Monday, November 13, 2017

If Jesus ran for President

A Christian friend writes me--

If Jesus ran for President...

The Democrats wouldn't vote for him because the Washington Post said that God is a Republican.
The Tea Partiers wouldn't vote for him because he's not a native-born citizen.
The NeverTrump Republicans wouldn't vote for him because he speaks a very vulgar Aramaic and has holes in his tiny little hands.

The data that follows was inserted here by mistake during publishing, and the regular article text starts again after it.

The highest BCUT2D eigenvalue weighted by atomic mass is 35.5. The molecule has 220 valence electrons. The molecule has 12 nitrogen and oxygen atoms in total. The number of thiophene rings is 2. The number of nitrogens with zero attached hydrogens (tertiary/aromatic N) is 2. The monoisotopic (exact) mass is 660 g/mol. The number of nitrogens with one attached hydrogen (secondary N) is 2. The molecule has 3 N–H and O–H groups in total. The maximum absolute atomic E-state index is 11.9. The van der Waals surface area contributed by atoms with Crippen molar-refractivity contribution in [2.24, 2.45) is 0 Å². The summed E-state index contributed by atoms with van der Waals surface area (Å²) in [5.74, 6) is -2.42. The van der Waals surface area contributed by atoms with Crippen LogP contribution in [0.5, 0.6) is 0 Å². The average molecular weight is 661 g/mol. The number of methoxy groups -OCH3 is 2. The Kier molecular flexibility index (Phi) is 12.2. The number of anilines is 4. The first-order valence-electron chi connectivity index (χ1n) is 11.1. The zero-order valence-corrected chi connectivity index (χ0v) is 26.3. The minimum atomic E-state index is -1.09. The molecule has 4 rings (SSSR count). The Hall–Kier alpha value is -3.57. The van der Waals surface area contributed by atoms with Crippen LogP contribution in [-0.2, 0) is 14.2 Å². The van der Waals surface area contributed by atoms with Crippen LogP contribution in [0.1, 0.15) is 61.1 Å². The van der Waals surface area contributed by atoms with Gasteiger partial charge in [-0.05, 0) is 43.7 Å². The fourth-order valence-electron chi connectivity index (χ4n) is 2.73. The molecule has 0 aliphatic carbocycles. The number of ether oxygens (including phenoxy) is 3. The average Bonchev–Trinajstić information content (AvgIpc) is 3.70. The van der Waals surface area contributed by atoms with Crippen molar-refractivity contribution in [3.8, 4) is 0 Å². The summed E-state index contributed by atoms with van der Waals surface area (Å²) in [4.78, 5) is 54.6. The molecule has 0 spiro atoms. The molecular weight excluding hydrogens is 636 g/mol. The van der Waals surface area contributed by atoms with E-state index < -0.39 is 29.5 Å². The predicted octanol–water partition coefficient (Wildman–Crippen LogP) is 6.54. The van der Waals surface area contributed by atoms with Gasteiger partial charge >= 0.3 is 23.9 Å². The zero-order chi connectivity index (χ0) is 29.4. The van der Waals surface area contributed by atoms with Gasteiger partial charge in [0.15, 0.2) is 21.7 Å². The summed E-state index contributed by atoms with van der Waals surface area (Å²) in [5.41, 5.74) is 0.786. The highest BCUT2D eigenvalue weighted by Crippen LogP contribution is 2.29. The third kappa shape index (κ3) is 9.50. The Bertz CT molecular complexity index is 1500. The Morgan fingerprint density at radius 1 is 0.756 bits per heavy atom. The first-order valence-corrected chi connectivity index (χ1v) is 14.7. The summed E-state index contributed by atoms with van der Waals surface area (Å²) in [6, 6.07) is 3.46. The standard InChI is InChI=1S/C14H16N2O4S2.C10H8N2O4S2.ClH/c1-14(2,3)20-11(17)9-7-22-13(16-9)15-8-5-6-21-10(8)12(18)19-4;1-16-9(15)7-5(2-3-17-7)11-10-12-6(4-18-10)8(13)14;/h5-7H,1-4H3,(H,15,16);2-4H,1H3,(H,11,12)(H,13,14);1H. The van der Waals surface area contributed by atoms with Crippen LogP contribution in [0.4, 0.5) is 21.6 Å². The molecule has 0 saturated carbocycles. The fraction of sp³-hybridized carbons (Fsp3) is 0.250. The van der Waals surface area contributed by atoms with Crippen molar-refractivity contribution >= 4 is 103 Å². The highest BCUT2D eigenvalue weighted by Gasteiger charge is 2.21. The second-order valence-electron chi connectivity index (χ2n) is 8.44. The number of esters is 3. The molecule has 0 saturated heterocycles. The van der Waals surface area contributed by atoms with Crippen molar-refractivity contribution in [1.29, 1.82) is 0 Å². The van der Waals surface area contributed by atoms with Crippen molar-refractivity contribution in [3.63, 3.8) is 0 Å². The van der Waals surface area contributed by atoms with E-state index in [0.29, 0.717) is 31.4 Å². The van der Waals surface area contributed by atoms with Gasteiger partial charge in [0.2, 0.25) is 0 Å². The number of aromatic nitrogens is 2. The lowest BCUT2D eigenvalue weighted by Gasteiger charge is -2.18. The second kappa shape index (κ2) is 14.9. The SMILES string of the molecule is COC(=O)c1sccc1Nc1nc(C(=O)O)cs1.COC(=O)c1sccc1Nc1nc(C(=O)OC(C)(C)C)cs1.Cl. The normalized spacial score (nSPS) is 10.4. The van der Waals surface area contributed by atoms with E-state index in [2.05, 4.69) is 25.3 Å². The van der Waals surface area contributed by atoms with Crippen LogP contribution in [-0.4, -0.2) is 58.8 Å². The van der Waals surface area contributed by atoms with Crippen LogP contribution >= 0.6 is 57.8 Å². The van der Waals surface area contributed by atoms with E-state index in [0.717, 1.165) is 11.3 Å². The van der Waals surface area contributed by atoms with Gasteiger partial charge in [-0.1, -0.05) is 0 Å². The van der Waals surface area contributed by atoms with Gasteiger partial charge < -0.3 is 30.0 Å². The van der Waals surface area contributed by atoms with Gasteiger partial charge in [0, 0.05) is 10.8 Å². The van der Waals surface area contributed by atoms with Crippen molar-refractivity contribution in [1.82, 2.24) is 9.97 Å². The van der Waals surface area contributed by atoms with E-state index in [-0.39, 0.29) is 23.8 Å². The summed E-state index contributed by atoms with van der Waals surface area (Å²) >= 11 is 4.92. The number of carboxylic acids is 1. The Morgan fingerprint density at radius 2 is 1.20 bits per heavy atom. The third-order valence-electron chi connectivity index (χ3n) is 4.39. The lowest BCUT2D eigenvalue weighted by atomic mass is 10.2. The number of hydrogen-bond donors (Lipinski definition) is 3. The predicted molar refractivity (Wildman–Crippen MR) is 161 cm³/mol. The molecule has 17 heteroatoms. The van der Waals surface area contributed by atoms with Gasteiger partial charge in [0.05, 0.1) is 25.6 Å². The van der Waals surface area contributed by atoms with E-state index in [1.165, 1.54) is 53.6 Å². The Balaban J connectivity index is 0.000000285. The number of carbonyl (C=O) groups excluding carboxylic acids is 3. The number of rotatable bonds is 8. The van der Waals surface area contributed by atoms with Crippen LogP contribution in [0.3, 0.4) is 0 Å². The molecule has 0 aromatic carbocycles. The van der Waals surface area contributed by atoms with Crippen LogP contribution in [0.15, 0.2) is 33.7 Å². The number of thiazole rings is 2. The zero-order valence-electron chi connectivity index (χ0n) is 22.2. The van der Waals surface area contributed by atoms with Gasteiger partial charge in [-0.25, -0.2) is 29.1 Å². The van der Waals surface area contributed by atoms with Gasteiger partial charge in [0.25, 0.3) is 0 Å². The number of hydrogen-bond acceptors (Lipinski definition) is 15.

Thursday, November 2, 2017

My favorite argument for the existence of God

1. All life comes from life (Pasteur)
2. Our universe was once in a state in which no life could exist (the big bang)
3. Therefore life in our universe must created by some kind of life from outside our universe.
4. In English, the creator of life in our universe is called "God."

Sunday, July 16, 2017

Impeachment before Twitter

Since Twitter wasn't around in 1868, the President's congressional opponents could not impeach him for tweeting. But they did their best:
Articles of Impeachment
ARTICLE 1.
[...]